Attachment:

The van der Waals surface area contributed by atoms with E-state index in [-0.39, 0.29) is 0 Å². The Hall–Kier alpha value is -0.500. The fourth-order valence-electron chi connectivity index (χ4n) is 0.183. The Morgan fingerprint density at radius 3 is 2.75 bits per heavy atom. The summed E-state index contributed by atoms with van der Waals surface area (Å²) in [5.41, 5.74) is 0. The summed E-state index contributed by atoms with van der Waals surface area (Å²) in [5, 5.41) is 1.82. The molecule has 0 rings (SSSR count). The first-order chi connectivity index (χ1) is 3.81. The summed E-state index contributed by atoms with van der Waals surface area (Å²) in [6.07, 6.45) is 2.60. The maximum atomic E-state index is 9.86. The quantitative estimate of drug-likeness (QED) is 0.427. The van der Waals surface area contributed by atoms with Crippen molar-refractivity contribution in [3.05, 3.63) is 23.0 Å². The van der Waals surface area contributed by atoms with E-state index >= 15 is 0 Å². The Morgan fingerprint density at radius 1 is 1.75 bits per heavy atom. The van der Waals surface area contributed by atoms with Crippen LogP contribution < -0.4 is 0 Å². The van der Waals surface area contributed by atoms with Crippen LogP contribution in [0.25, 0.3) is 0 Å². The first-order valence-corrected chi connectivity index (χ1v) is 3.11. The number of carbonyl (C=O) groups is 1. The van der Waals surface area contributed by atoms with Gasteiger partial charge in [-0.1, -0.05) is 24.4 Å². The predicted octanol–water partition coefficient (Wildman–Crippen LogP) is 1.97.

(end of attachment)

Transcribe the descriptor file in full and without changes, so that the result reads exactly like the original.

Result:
The van der Waals surface area contributed by atoms with E-state index in [-0.39, 0.29) is 0 Å². The Hall–Kier alpha value is -0.500. The fourth-order valence-electron chi connectivity index (χ4n) is 0.183. The Morgan fingerprint density at radius 3 is 2.75 bits per heavy atom. The summed E-state index contributed by atoms with van der Waals surface area (Å²) in [5.41, 5.74) is 0. The summed E-state index contributed by atoms with van der Waals surface area (Å²) in [5, 5.41) is 1.82. The molecule has 0 rings (SSSR count). The first-order chi connectivity index (χ1) is 3.81. The summed E-state index contributed by atoms with van der Waals surface area (Å²) in [6.07, 6.45) is 2.60. The maximum atomic E-state index is 9.86. The quantitative estimate of drug-likeness (QED) is 0.427. The van der Waals surface area contributed by atoms with Crippen molar-refractivity contribution in [3.05, 3.63) is 23.0 Å². The van der Waals surface area contributed by atoms with E-state index >= 15 is 0 Å². The Morgan fingerprint density at radius 1 is 1.75 bits per heavy atom. The van der Waals surface area contributed by atoms with Crippen LogP contribution < -0.4 is 0 Å². The van der Waals surface area contributed by atoms with Crippen LogP contribution in [0.25, 0.3) is 0 Å². The first-order valence-corrected chi connectivity index (χ1v) is 3.11. The number of carbonyl (C=O) groups is 1. The van der Waals surface area contributed by atoms with Gasteiger partial charge in [-0.1, -0.05) is 24.4 Å². The predicted octanol–water partition coefficient (Wildman–Crippen LogP) is 1.97.